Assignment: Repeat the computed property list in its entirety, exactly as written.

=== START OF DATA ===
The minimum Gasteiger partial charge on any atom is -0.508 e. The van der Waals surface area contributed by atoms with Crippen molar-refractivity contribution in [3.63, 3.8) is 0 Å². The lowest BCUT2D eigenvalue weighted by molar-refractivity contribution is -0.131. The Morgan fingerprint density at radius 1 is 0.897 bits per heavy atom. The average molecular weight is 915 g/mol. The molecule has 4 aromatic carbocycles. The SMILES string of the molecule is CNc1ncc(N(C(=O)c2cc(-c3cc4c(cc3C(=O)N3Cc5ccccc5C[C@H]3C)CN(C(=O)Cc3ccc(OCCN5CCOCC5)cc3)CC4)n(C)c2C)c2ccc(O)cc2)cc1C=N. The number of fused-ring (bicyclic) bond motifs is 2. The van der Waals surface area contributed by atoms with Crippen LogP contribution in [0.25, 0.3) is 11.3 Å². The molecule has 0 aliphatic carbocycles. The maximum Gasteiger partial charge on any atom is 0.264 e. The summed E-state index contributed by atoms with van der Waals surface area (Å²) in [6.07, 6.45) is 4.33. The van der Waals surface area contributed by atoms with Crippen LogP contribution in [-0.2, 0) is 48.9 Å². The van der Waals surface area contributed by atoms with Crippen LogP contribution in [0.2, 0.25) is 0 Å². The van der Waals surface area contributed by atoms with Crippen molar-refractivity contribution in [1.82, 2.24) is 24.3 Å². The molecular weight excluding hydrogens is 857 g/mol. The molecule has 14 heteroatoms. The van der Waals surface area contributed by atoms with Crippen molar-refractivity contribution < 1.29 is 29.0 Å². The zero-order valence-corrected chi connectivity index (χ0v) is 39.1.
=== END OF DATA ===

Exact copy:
The minimum Gasteiger partial charge on any atom is -0.508 e. The van der Waals surface area contributed by atoms with Crippen molar-refractivity contribution in [3.63, 3.8) is 0 Å². The lowest BCUT2D eigenvalue weighted by molar-refractivity contribution is -0.131. The Morgan fingerprint density at radius 1 is 0.897 bits per heavy atom. The average molecular weight is 915 g/mol. The molecule has 4 aromatic carbocycles. The SMILES string of the molecule is CNc1ncc(N(C(=O)c2cc(-c3cc4c(cc3C(=O)N3Cc5ccccc5C[C@H]3C)CN(C(=O)Cc3ccc(OCCN5CCOCC5)cc3)CC4)n(C)c2C)c2ccc(O)cc2)cc1C=N. The number of fused-ring (bicyclic) bond motifs is 2. The van der Waals surface area contributed by atoms with Crippen LogP contribution in [0.25, 0.3) is 11.3 Å². The molecule has 0 aliphatic carbocycles. The maximum Gasteiger partial charge on any atom is 0.264 e. The summed E-state index contributed by atoms with van der Waals surface area (Å²) in [6.07, 6.45) is 4.33. The van der Waals surface area contributed by atoms with Crippen LogP contribution in [-0.2, 0) is 48.9 Å². The van der Waals surface area contributed by atoms with Crippen LogP contribution in [0.2, 0.25) is 0 Å². The van der Waals surface area contributed by atoms with Crippen molar-refractivity contribution in [1.82, 2.24) is 24.3 Å². The molecular weight excluding hydrogens is 857 g/mol. The molecule has 14 heteroatoms. The van der Waals surface area contributed by atoms with Crippen molar-refractivity contribution < 1.29 is 29.0 Å². The zero-order valence-corrected chi connectivity index (χ0v) is 39.1.